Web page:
By Karine Kalantarian
The chairman of Armenia’s Constitutional Court, Gagik Harutiunian, defended on Friday its bombshell ruling on the results of last month’s presidential election which President Robert Kocharian and his allies see as indirectly endorsing opposition allegations of vote rigging.
The court has come under fierce attack from the presidential administration and its loyal media which are particularly furious with its call for a “referendum of confidence” on the legitimacy of Kocharian’s controversial reelection. In a statement late on Thursday, Kocharian bluntly rejected the idea as unconstitutional. In a related move, Armenian state prosecutors said they will not comply with a separate court order to investigate reported instances of electoral fraud.
Harutiunian dismissed the criticism, saying that his detractors did not properly examine the election judgment which turned down a lawsuit filed by Stepan Demirchian, the opposition presidential candidate. “This definitely means that the Constitutional Court rejected the plaintiff’s request to invalidate the results and confirmed the Central Election Commission’s decision,” he told a news conference.
“The Constitutional Court concluded that as a result of those elections the president of the Republic of Armenia was elected and the dispute related to the election is over,” Harutiunian added, again pointedly refusing to ascertain whether the two-round ballot was democratic and its outcome legitimate.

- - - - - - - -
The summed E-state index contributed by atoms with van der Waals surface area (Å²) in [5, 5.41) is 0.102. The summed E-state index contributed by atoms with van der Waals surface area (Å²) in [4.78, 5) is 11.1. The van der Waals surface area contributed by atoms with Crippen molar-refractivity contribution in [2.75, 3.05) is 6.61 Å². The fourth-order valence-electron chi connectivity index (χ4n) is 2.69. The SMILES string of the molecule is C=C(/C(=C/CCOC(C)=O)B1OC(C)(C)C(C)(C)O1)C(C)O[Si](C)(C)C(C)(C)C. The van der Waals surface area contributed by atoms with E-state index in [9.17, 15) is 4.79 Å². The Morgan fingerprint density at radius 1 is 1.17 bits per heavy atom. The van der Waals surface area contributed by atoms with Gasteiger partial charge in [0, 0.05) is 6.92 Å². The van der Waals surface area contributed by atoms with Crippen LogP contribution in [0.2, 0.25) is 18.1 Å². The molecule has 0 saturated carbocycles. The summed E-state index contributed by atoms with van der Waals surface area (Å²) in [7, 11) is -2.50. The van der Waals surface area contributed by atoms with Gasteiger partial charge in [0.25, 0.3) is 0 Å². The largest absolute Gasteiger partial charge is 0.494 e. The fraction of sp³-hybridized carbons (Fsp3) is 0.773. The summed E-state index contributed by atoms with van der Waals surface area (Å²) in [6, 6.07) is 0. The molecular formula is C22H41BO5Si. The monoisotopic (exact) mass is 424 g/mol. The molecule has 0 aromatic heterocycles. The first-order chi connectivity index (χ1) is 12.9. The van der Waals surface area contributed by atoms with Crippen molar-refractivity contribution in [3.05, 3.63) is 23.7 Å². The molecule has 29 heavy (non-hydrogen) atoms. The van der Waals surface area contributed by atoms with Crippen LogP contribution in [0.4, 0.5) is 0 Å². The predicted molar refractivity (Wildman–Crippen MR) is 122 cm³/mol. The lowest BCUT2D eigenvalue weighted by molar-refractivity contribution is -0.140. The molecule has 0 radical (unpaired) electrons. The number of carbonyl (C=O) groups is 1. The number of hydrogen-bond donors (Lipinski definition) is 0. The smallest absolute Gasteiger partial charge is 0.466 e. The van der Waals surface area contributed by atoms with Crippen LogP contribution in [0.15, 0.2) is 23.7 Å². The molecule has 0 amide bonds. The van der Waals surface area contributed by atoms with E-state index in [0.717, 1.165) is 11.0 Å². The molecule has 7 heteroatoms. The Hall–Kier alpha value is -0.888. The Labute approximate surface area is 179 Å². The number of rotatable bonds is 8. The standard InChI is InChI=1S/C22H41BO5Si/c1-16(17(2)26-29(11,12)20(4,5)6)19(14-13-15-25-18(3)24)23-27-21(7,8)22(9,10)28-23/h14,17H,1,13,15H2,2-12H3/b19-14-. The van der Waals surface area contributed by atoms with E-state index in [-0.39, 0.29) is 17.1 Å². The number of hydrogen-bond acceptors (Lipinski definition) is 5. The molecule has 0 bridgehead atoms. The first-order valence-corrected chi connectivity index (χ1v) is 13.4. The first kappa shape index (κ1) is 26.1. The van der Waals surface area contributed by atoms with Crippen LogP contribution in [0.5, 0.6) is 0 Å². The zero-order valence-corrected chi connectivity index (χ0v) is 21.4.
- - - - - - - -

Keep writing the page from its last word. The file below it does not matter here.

The chief justice stressed instead that Kocharian himself has admitted that there were numerous irregularities during the February 19 and March 5 rounds of voting. He argued that the three-week court hearing brought to light violations that “created an atmosphere of mistrust and public strife.” Hence, he went on, the need for “unconventional” ways of easing the lingering political tensions such the suggested referendum.
“Those proposals do not entail legal and judicial consequences. Those are just proposals that can or can not be taken into account by corresponding competent bodies,” Harutiunian emphasized, seeking to reassure the presidential camp.
But some top presidential loyalists say the court has only raised questions about the legitimacy of the election results which the Demirchian-led opposition refuses to accept. Kocharian’s office, for its part, expressed “surprise” at the far-reaching proposal. “President Robert Kocharian did get a vote of confidence as a result of the elections by winning 67.5 percent of the vote and is not going to accept any proposal,” it said in the statement read out by state television.
The pro-Kocharian channel followed up on it with a stinging commentary on the ruling handed down by Harutiunian and eight other judges on Wednesday. Similar comments have been made by other TV stations and newspapers.
Harutiunian indicated that he took offence from the unprecedented verbal attacks, but will not respond to them. “I said what exists in reality,” he said. “Differing interpretations of reality is another matter.”